Video

Video Turkey's Main Opposition Party Hopes for Election Breakthrough

Turkey’s main opposition Republican People’s Party has sought an image change ahead of the June 7 general election. The move comes after suffering successive defeats at the hands of the Islamist-rooted AK Party, which has portrayed it as hostile to religion. Dorian Jones reports from the western city of Izmir.
Video

Video Europe Follows US Lead in Tackling ‘Conflict Minerals’

Metals mined from conflict zones in places like the Democratic Republic of Congo are often sold by warlords to buy weapons. This week European lawmakers voted to force manufacturers to prove that their supply chains are not inadvertently fueling conflicts and human rights abuses. Henry Ridgwell reports from London.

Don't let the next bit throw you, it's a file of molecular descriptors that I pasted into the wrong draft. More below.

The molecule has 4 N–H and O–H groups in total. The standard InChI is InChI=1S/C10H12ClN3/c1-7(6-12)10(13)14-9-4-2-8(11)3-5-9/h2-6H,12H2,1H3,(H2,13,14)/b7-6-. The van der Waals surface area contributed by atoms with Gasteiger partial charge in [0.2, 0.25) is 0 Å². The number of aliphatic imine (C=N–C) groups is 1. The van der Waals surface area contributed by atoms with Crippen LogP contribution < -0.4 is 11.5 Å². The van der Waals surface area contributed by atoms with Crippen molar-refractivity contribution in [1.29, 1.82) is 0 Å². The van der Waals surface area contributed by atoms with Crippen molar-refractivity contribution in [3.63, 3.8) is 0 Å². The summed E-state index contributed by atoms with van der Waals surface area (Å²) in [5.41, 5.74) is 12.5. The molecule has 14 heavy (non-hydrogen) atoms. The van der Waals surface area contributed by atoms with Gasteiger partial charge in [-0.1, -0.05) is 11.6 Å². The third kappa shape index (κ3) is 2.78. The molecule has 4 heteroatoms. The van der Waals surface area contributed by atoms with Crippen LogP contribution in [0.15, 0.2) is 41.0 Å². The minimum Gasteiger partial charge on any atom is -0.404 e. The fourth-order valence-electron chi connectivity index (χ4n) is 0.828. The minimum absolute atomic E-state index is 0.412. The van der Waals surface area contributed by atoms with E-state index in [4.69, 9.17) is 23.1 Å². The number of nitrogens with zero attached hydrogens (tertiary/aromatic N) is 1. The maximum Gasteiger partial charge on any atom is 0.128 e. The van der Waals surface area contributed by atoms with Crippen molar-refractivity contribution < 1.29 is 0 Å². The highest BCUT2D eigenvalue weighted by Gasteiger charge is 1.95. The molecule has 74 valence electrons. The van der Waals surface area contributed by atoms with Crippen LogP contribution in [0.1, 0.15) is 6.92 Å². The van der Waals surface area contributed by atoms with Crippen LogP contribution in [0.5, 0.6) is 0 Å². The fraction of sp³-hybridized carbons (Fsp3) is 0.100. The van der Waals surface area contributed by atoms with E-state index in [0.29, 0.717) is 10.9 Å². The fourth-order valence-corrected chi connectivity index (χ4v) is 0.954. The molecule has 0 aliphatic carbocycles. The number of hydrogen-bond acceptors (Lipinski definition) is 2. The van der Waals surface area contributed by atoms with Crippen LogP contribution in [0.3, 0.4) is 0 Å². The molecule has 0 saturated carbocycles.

Video

Video Class Tackles Questions of Race, Discrimination

Unrest in some U.S. cities is more than just a trending news item at Ladue Middle School in St. Louis, Missouri. As VOA’s Kane Farabaugh reports, it’s a focus of a multicultural studies class engaging students in wide-ranging discussions about racial tensions and police aggression.
Video

Video Mind-Controlled Prosthetics Are Getting Closer

Scientists and engineers are making substantial advances towards the ultimate goal in prosthetics – creation of limbs that can be controlled by the wearer’s mind. Thanks to sophisticated sensors capable of picking up the brain’s signals, an amputee in Iceland is literally bringing us one step closer to that goal. VOA’s George Putic reports.
Video

Video Afghan Economy Sinks As Foreign Troops Depart

As international troops prepare to leave Afghanistan, and many foreign aid groups follow, Afghans are grappling with how the exodus will affect the country's fragile economy. Ayesha Tanzeem reports from the Afghan capital, Kabul.
Video

Video Poverty, Ignorance Force Underage Girls Into Marriage